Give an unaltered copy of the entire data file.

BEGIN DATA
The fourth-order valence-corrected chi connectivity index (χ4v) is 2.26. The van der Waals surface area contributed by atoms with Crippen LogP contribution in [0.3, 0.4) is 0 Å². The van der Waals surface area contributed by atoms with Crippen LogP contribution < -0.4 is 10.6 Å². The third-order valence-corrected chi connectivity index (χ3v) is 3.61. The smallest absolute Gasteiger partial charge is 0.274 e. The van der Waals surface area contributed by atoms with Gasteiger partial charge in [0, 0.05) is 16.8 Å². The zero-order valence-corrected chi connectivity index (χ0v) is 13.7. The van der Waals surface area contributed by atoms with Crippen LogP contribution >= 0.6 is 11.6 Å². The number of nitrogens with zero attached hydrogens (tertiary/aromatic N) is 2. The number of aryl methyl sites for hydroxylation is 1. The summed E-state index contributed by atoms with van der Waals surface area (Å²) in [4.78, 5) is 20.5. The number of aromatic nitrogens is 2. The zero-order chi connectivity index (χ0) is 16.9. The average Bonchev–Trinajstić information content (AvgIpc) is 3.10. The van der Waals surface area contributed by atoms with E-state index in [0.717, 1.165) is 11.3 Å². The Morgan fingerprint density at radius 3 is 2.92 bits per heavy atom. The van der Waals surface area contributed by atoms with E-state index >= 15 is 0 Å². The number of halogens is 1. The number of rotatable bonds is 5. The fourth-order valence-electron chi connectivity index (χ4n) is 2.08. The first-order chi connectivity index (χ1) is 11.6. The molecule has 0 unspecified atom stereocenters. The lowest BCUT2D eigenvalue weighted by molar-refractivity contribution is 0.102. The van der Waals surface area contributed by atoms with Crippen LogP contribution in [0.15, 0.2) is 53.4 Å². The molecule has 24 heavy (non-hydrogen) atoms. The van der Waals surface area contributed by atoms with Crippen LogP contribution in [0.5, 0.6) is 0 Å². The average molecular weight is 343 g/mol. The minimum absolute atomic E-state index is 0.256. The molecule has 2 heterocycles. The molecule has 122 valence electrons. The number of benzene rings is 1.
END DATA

The fourth-order valence-corrected chi connectivity index (χ4v) is 2.26. The van der Waals surface area contributed by atoms with Crippen LogP contribution in [0.3, 0.4) is 0 Å². The van der Waals surface area contributed by atoms with Crippen LogP contribution < -0.4 is 10.6 Å². The third-order valence-corrected chi connectivity index (χ3v) is 3.61. The smallest absolute Gasteiger partial charge is 0.274 e. The van der Waals surface area contributed by atoms with Gasteiger partial charge in [0, 0.05) is 16.8 Å². The zero-order valence-corrected chi connectivity index (χ0v) is 13.7. The van der Waals surface area contributed by atoms with Crippen LogP contribution >= 0.6 is 11.6 Å². The number of nitrogens with zero attached hydrogens (tertiary/aromatic N) is 2. The number of aryl methyl sites for hydroxylation is 1. The summed E-state index contributed by atoms with van der Waals surface area (Å²) in [4.78, 5) is 20.5. The number of aromatic nitrogens is 2. The zero-order chi connectivity index (χ0) is 16.9. The average Bonchev–Trinajstić information content (AvgIpc) is 3.10. The van der Waals surface area contributed by atoms with E-state index in [0.717, 1.165) is 11.3 Å². The Morgan fingerprint density at radius 3 is 2.92 bits per heavy atom. The van der Waals surface area contributed by atoms with E-state index >= 15 is 0 Å². The number of halogens is 1. The number of rotatable bonds is 5. The fourth-order valence-electron chi connectivity index (χ4n) is 2.08. The first-order chi connectivity index (χ1) is 11.6. The molecule has 0 unspecified atom stereocenters. The lowest BCUT2D eigenvalue weighted by molar-refractivity contribution is 0.102. The van der Waals surface area contributed by atoms with Crippen LogP contribution in [0.15, 0.2) is 53.4 Å². The molecule has 24 heavy (non-hydrogen) atoms. The van der Waals surface area contributed by atoms with Crippen LogP contribution in [0.5, 0.6) is 0 Å². The average molecular weight is 343 g/mol. The minimum absolute atomic E-state index is 0.256. The molecule has 2 heterocycles. The molecule has 122 valence electrons. The number of benzene rings is 1.